InDesign is an amazing tool, especially when it comes to creating ebooks. You can seamlessly flow text from one page to another, add interactive elements like links, and you can set up your document so specific elements repeat on each page.
But if you don’t know how to use these tools, creating an ebook in InDesign can be a little, well… clunky. But that’s why I’m here! These are 6 basic InDesign tools that will make your ebook creation process at least a little faster.
Master Pages is a setting you can apply to the working pages in your document. Typically they’re referred to as A-Master, B-Master, C-Master, etc. You can add objects and text to your master pages, and all of those elements will be applied to the rest of your document.
Typically when you set up your InDesign document, the pages will automatically have A-Master applied to them. You can check this by clicking on Pages (or going to Window > Pages if it isn’t currently open in your workspace). You’ll notice an A at the top of the thumbnail for each page. That means A-Master is applied to that page.
To access your Master Pages, go to the Pages window and double-click on the pages thumbnails next to A-Master. You can also click on the thumbnail once and then the New button at the bottom of the Pages window to create a B-Master. To apply a different master to your page, simply click on the thumbnail and drag it to the thumbnail of the page you want it applied to.
Master Pages are really useful for things like page numbers, footers, and headers that you’re using throughout your document. Keep in mind that A-Master should be your most commonly used page, because it’s automatically applied to all of your pages. I recommend using your A-Master to add in page numbers and a footer that you want on all of your pages, and use B-Master if there are any graphic elements you want to add to specific pages, like the first page of a chapter.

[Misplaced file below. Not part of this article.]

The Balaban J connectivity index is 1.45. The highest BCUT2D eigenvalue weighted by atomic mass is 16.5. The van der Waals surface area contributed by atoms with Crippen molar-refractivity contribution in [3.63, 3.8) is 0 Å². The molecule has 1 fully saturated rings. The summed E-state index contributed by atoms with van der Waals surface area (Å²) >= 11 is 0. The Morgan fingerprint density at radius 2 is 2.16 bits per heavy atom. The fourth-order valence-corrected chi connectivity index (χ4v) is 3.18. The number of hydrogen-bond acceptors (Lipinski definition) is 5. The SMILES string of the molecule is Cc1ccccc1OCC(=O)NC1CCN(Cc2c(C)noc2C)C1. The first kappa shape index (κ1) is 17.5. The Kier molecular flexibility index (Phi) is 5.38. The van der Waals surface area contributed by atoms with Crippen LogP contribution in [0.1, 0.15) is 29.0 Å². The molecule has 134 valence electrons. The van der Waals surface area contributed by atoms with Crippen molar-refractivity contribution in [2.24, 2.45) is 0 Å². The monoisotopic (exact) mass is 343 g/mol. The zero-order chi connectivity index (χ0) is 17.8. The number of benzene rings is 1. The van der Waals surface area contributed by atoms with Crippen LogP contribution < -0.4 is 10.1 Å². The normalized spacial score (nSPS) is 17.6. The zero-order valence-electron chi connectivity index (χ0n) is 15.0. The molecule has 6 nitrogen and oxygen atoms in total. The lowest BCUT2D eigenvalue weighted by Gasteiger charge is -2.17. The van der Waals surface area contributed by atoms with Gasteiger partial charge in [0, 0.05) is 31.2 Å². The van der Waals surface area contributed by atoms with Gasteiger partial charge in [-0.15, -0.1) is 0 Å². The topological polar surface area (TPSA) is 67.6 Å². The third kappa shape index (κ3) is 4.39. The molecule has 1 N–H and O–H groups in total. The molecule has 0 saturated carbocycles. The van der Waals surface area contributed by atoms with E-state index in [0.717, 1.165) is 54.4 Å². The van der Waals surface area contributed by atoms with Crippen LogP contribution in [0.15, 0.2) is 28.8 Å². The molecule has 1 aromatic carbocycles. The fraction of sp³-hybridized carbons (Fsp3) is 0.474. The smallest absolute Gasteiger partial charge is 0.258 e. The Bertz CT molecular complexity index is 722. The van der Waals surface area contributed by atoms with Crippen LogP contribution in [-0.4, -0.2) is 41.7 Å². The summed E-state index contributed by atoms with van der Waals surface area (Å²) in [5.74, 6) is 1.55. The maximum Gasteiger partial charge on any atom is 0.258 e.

Another important note to keep in mind: other than placeholders like page numbers, text on a Master Page can’t be edited on your working pages. So it’s fine to have something like the ebook title or author name on your master page, but don’t add the text boxes you’ll use for the content of your ebook on your Master Pages.
Once the content of your ebook is put into your InDesign document and you’re ready to format the text, Paragraph Styles will be your savior. I hate to admit how much time I spent changing individual styles before I knew about Paragraph Styles. It was too much.
To find Paragraph Styles, go to Window > Styles > Paragraph Styles. Then, format a piece of text however you want. For example, if you have a chapter heading that you want a specific font, size, and color, format it accordingly. Then highlight the text, open the Paragraph Styles window, and create a new Paragraph Style. Name it something obvious like “Chapter Title” so you can easily distinguish multiple styles in your document. Then, go to your next chapter title, highlight the text, and click on the saved paragraph style. Bam! Your formatting is automatically applied to it, without having to choose the appropriate font, size, and color each time.
The really nice part of Paragraph Styles is when you get indecisive about how you want your text formatted and want to try different options. Instead of changing each bit of text individually, you can open your saved Paragraph Style by double-clicking it and changing the style settings. Then it will automatically update any text that has that Paragraph Style applied to it! Magic!